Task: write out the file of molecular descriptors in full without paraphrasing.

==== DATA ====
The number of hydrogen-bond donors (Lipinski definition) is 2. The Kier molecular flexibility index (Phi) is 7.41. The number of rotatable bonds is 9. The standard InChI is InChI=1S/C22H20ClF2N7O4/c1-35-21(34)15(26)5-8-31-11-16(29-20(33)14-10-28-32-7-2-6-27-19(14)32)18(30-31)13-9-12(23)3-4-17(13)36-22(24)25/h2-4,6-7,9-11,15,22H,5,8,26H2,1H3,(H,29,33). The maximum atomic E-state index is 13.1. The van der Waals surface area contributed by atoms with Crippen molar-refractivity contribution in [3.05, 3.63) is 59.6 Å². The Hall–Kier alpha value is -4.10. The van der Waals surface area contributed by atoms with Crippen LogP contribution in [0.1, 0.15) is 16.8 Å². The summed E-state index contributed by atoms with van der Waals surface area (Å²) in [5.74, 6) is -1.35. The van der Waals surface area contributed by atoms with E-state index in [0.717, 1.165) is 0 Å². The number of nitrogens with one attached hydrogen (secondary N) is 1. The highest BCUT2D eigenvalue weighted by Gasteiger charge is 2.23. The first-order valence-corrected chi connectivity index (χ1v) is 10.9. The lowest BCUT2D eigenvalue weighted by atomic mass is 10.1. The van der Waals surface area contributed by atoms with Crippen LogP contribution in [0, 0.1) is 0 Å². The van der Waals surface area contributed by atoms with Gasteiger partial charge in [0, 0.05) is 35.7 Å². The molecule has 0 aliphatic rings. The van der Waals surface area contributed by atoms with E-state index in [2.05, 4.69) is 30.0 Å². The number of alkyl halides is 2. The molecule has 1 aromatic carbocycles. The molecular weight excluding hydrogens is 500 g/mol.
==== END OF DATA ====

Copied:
The number of hydrogen-bond donors (Lipinski definition) is 2. The Kier molecular flexibility index (Phi) is 7.41. The number of rotatable bonds is 9. The standard InChI is InChI=1S/C22H20ClF2N7O4/c1-35-21(34)15(26)5-8-31-11-16(29-20(33)14-10-28-32-7-2-6-27-19(14)32)18(30-31)13-9-12(23)3-4-17(13)36-22(24)25/h2-4,6-7,9-11,15,22H,5,8,26H2,1H3,(H,29,33). The maximum atomic E-state index is 13.1. The van der Waals surface area contributed by atoms with Crippen molar-refractivity contribution in [3.05, 3.63) is 59.6 Å². The Hall–Kier alpha value is -4.10. The van der Waals surface area contributed by atoms with Crippen LogP contribution in [0.1, 0.15) is 16.8 Å². The summed E-state index contributed by atoms with van der Waals surface area (Å²) in [5.74, 6) is -1.35. The van der Waals surface area contributed by atoms with E-state index in [0.717, 1.165) is 0 Å². The number of nitrogens with one attached hydrogen (secondary N) is 1. The highest BCUT2D eigenvalue weighted by Gasteiger charge is 2.23. The first-order valence-corrected chi connectivity index (χ1v) is 10.9. The lowest BCUT2D eigenvalue weighted by atomic mass is 10.1. The van der Waals surface area contributed by atoms with Crippen LogP contribution in [0, 0.1) is 0 Å². The van der Waals surface area contributed by atoms with Gasteiger partial charge in [0, 0.05) is 35.7 Å². The molecule has 0 aliphatic rings. The van der Waals surface area contributed by atoms with E-state index in [2.05, 4.69) is 30.0 Å². The number of alkyl halides is 2. The molecule has 1 aromatic carbocycles. The molecular weight excluding hydrogens is 500 g/mol.